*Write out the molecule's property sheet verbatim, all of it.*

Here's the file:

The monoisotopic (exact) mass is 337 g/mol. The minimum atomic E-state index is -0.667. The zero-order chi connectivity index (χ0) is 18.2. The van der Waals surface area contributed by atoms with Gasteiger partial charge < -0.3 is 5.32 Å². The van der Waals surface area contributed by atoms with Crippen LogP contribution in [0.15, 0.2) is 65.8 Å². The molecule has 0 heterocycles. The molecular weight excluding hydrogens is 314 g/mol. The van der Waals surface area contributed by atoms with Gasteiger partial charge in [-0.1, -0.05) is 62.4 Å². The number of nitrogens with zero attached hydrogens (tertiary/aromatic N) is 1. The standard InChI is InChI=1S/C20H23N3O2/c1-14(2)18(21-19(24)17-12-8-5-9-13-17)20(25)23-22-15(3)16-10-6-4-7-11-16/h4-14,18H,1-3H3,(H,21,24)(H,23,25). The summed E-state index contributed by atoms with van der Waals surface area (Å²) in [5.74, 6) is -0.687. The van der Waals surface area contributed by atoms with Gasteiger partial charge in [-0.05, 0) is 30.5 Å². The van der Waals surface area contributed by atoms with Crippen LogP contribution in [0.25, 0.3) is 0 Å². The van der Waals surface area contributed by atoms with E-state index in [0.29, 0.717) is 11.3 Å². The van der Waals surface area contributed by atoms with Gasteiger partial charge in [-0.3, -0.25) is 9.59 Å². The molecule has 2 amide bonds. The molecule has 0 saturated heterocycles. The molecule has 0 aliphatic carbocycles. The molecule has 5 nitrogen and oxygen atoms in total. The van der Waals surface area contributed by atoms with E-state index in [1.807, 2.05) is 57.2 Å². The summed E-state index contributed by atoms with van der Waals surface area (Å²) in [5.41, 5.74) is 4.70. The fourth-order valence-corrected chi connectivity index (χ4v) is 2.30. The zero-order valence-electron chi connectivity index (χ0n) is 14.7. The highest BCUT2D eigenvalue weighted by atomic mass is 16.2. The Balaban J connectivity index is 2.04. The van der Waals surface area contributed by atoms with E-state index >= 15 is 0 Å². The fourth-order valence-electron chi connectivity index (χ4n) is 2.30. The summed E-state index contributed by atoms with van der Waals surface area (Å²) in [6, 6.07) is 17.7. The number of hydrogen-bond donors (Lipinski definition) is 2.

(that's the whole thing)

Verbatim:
The monoisotopic (exact) mass is 337 g/mol. The minimum atomic E-state index is -0.667. The zero-order chi connectivity index (χ0) is 18.2. The van der Waals surface area contributed by atoms with Gasteiger partial charge < -0.3 is 5.32 Å². The van der Waals surface area contributed by atoms with Crippen LogP contribution in [0.15, 0.2) is 65.8 Å². The molecule has 0 heterocycles. The molecular weight excluding hydrogens is 314 g/mol. The van der Waals surface area contributed by atoms with Gasteiger partial charge in [-0.1, -0.05) is 62.4 Å². The number of nitrogens with zero attached hydrogens (tertiary/aromatic N) is 1. The standard InChI is InChI=1S/C20H23N3O2/c1-14(2)18(21-19(24)17-12-8-5-9-13-17)20(25)23-22-15(3)16-10-6-4-7-11-16/h4-14,18H,1-3H3,(H,21,24)(H,23,25). The summed E-state index contributed by atoms with van der Waals surface area (Å²) in [5.74, 6) is -0.687. The van der Waals surface area contributed by atoms with Gasteiger partial charge in [-0.05, 0) is 30.5 Å². The van der Waals surface area contributed by atoms with Crippen LogP contribution in [0.25, 0.3) is 0 Å². The van der Waals surface area contributed by atoms with E-state index in [0.29, 0.717) is 11.3 Å². The van der Waals surface area contributed by atoms with Gasteiger partial charge in [-0.3, -0.25) is 9.59 Å². The molecule has 2 amide bonds. The molecule has 0 saturated heterocycles. The molecule has 0 aliphatic carbocycles. The molecule has 5 nitrogen and oxygen atoms in total. The van der Waals surface area contributed by atoms with E-state index in [1.807, 2.05) is 57.2 Å². The summed E-state index contributed by atoms with van der Waals surface area (Å²) in [5.41, 5.74) is 4.70. The fourth-order valence-corrected chi connectivity index (χ4v) is 2.30. The zero-order valence-electron chi connectivity index (χ0n) is 14.7. The highest BCUT2D eigenvalue weighted by atomic mass is 16.2. The Balaban J connectivity index is 2.04. The van der Waals surface area contributed by atoms with E-state index >= 15 is 0 Å². The fourth-order valence-electron chi connectivity index (χ4n) is 2.30. The summed E-state index contributed by atoms with van der Waals surface area (Å²) in [6, 6.07) is 17.7. The number of hydrogen-bond donors (Lipinski definition) is 2.